eating at bag end, flying a space shuttle and pirate ship, and losing teeth

Hobbit Cafe
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IMG_5734 IMG_5735 IMG_5736 IMG_5741 IMG_5742I love reading the book Gooney Bird Greene to the kids.  We always giggle at Gooney Bird very confidently saying things like she “went to China on a flying carpet.”  Then we have a fun time trying to guess how her tale will unfold since she always tells the truth.

Sometimes we get a chance to make our own sort of Gooney Bird Greene story.  Such was the case on the first windy weekend in March.  We decided to eat at Bag End (technically the Hobbit Hole Cafe) then top that off by flying a space shuttle and a pirate ship.

IMG_5772 IMG_5771 IMG_5769 IMG_5764 IMG_5761 IMG_5759 IMG_5756 IMG_5750 IMG_5749 IMG_5748OK, so our kites didn’t get too high off the ground.  The trees were blocking the good wind.  Our intention was to go to the top of the hill at Miller Outdoor Theater, but it was closed for repair. bummer  The park across the street was wonderful anyway.

IMG_5785IMG_5789And on losing teeth (which has nothing to do with the rest of the post but I’ll put it here anyway since it’s my blog and I can do what I want!)…we don’t do the tooth fairy around these parts.  The kids don’t shy away from asking me to leave goodies in place of their lost teeth though.  So I came up with a little educational teething activity.  I printed out a simple teeth chart on cardstock so that the kids can cross out each tooth they lose.  I folded the bottom bit up so I have a little place to place the loot.  It’s been a big hit!

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IMG_5687 IMG_5701 IMG_5708 IMG_5721IMG_5679 IMG_5680Our littlest turned 1.  1 is a small number, but being the smallest, he gets the biggest number of kisses and hugs each day.  The older 4 can’t go 5 minutes without loving on this little cutie.  Happy birthday wee Max.  We love you!

7th Heaven

I was at a church function recently with all the kids, and as usual, I got the looks and questions that come with having a large family.  I found this amusing because one, it was a Catholic function (aren’t we known for having lots of tots?) and two, for some reason, I don’t consider a family with 5 kids large.  I think it’s definitely about the cross the threshold into largeness, but not quite there yet.  Maybe this is because I’m the youngest of 5 and just find it normal.

Because of the numerous questions and comments I get on an almost daily basis, I thought it would be fun to do a little faq about not having a “one and done” lifestyle.  Here we go…

1. You look like you have your hands full!  Every single time I go to the grocery store, I get this one.  Not kidding.  Every single time.

Like my friend Elizabeth says, “It’s better than having them empty!”

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2. How does each kid get enough attention or love?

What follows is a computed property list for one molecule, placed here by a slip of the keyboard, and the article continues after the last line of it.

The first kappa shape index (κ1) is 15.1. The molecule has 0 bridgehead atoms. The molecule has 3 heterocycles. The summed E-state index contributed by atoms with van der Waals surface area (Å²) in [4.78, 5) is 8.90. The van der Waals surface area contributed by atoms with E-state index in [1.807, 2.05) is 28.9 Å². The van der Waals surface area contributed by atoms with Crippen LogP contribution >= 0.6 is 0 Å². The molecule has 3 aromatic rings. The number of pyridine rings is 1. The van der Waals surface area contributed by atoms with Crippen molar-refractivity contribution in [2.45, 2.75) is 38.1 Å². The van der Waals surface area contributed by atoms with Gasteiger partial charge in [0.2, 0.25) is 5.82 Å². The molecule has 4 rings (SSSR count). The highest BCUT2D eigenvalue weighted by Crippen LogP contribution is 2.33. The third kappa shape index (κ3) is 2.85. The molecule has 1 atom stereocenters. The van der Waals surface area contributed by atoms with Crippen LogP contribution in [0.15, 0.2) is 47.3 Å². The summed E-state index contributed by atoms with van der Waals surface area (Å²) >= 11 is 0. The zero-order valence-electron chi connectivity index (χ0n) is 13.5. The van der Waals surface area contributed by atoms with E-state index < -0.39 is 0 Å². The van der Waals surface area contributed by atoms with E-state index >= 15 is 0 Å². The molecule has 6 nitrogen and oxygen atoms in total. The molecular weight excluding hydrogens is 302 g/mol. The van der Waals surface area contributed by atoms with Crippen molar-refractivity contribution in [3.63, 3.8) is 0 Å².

Not only does each child or baby get my attention and love, they get the love of a daddy and four other kids.  As a result, our baby is turning out to be very spoiled!  And each child gets a little one on one time at some point every day, especially if I see they need it.  But for the most part, they love playing and spending time as one big family.

3. How do you keep up with cleaning and laundry?

The kids pitch in.  Simple as that.  Even the 2 year old helps with unloading and loading the dishwasher.  My almost 8 year old loves to mop and the 4 year old absolutely loves cleaning toilets.  Yeah, weird, but she does.  And they all have to put away their own laundry.  It’s never too early to teach a child how to do chores.  I also don’t fret if a towel isn’t folded properly or a spot on the table was missed when being wiped.  The kids will get better with practice and they are really proud of what they can accomplish.  Yes, there are complaints sometimes, but don’t we all complain about chores?

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4. Do you take them all grocery shopping?

Yes, yes I do.  It’s hard sometimes, but we manage.  I give them a snack before we leave, avoid going during nap time, and give them little jobs in the store like bagging produce or picking out bread.

5. How do you get time to yourself especially since you homeschool?

In the afternoons the two smallest children sleep and I send the three older ones off to play outside or in their rooms (they rarely complain of being bored because they have each other to play with).  I use that time to work, clean, do home improvement projects, do yard work, or sometimes even *gasp* sit down and read a good book with a cup of tea!  Also, kids sometimes sleep at night and their bedtime is way earlier than mine.  Isn’t that amazing!

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6. What’s the hardest part about having 5 kids?

Honestly, the comments from other people.  I know I should just shrug it off, but after hearing it over and over again, it sometimes hurts.  Even the comments people don’t think are mean can hurt.  When someone turns down their mouth and points up their nose and says, “Well, there’s no way I could do it.”  Yeah, that hurts.  The message I’m getting with that statement is, “you’re crazy!”  I didn’t have all these kids to make a statement or because I want the attention.  I had them because I said yes to God.  I’m answering my call with my whole heart.  I’m singing the song I was meant to sing.  But I’m not singing it for you, I’m singing it for Him.  I guess I need to remind myself of that more often!